We also had the chance to hear from a number of young people from Venezuela, including a young violinist named Wuilly Arteaga who was beaten for his public opposition to his nation’s despotic government. If you want to get a sense of how precious authentic freedom is, it’s worth listening to those who have actually lived under total bureaucratic domination.

Along the way, there were other speakers, panel discussions and presentations providing illumination on how to advance the ideas of freedom for all.

This gathering was more than a simple pep rally for people who dig freedom. It was a chance to share what is actually working to advance and secure greater personal and economic liberty for all, with individuals and organizations that are making a measurable difference.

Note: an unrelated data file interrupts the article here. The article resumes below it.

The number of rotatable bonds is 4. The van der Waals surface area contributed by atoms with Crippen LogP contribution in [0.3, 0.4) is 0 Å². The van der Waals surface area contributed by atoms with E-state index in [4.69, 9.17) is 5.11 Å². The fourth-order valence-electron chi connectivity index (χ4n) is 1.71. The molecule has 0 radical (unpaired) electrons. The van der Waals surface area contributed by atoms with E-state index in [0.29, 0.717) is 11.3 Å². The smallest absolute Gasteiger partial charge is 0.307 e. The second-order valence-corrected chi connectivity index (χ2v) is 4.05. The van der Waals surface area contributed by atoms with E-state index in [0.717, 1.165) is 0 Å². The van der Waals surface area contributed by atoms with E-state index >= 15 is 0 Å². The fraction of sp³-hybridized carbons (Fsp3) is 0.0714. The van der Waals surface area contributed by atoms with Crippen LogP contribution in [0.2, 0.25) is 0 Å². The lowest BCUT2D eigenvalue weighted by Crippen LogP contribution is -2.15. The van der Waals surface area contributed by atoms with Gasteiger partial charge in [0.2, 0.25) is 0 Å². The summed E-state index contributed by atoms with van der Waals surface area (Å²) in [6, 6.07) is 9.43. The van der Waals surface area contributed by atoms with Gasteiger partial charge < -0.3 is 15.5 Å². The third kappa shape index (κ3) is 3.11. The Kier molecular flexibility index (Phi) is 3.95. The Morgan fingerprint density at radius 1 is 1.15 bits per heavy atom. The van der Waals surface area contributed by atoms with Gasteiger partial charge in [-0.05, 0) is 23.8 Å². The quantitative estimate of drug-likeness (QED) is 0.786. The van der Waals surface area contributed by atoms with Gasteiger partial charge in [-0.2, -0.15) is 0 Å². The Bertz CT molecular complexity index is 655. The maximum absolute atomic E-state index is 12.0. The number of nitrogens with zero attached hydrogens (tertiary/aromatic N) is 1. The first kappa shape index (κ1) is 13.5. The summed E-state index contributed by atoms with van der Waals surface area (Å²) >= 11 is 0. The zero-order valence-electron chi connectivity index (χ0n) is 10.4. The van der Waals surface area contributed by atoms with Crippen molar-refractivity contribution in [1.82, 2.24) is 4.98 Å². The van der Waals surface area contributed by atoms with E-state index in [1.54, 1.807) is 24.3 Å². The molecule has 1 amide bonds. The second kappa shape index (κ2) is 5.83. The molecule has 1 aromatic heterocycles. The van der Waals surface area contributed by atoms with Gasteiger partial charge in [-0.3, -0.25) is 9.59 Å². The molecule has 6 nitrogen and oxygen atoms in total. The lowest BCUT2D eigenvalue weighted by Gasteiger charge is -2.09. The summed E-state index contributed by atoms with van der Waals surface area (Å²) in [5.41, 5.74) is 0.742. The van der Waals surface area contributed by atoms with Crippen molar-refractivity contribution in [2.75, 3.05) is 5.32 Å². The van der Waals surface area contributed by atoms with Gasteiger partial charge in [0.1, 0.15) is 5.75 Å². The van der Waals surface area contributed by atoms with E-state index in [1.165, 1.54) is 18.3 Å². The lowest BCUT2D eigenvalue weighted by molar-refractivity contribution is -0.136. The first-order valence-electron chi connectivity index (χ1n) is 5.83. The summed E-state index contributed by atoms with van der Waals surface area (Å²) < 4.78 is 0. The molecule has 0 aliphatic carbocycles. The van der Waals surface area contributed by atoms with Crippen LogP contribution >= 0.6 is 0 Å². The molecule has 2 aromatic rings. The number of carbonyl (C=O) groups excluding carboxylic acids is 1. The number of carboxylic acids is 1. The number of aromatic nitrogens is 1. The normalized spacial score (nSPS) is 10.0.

Unlike doctrinaire ideologies based upon rigidly enforced uniformity and central planning, liberty and free markets thrive where people are free to seek out and create their own solutions. This philosophical division of labor results in solutions that are more than one-size-fits-all.

Far from being a rally for airing anti-government complaints, this conference was a celebration of the qualities and principles that qualify us for the blessings of liberty. It was a chance to hear from those who are effectively improving the world around them.

Builders, as a general rule, are far more reliable sources of illumination and happiness than those who only seek to tear down.

Speaking of builders, the undeniable milestone of my weekend was the opportunity to visit with one of my personal heroes Lawrence Reed, who is the president of FEE.